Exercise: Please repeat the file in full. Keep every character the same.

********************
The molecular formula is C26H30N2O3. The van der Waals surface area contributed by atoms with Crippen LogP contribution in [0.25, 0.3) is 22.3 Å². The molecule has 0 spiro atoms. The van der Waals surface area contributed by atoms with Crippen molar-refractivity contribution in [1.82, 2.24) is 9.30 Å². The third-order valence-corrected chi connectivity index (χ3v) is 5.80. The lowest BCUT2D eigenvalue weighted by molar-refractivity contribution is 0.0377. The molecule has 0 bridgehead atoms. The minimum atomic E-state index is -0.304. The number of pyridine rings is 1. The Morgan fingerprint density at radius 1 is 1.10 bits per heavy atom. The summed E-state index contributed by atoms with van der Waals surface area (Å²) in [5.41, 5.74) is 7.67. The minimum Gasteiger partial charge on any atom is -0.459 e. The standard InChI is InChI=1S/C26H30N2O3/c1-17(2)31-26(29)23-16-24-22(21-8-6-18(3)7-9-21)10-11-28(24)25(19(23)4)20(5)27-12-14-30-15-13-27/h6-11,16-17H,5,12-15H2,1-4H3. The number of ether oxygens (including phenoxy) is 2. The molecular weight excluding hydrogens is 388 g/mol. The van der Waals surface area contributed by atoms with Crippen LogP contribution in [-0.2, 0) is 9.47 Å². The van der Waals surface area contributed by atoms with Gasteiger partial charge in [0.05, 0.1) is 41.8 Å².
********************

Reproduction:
The molecular formula is C26H30N2O3. The van der Waals surface area contributed by atoms with Crippen LogP contribution in [0.25, 0.3) is 22.3 Å². The molecule has 0 spiro atoms. The van der Waals surface area contributed by atoms with Crippen molar-refractivity contribution in [1.82, 2.24) is 9.30 Å². The third-order valence-corrected chi connectivity index (χ3v) is 5.80. The lowest BCUT2D eigenvalue weighted by molar-refractivity contribution is 0.0377. The molecule has 0 bridgehead atoms. The minimum atomic E-state index is -0.304. The number of pyridine rings is 1. The Morgan fingerprint density at radius 1 is 1.10 bits per heavy atom. The summed E-state index contributed by atoms with van der Waals surface area (Å²) in [5.41, 5.74) is 7.67. The minimum Gasteiger partial charge on any atom is -0.459 e. The standard InChI is InChI=1S/C26H30N2O3/c1-17(2)31-26(29)23-16-24-22(21-8-6-18(3)7-9-21)10-11-28(24)25(19(23)4)20(5)27-12-14-30-15-13-27/h6-11,16-17H,5,12-15H2,1-4H3. The number of ether oxygens (including phenoxy) is 2. The molecular weight excluding hydrogens is 388 g/mol. The van der Waals surface area contributed by atoms with Crippen LogP contribution in [-0.2, 0) is 9.47 Å². The van der Waals surface area contributed by atoms with Gasteiger partial charge in [0.05, 0.1) is 41.8 Å².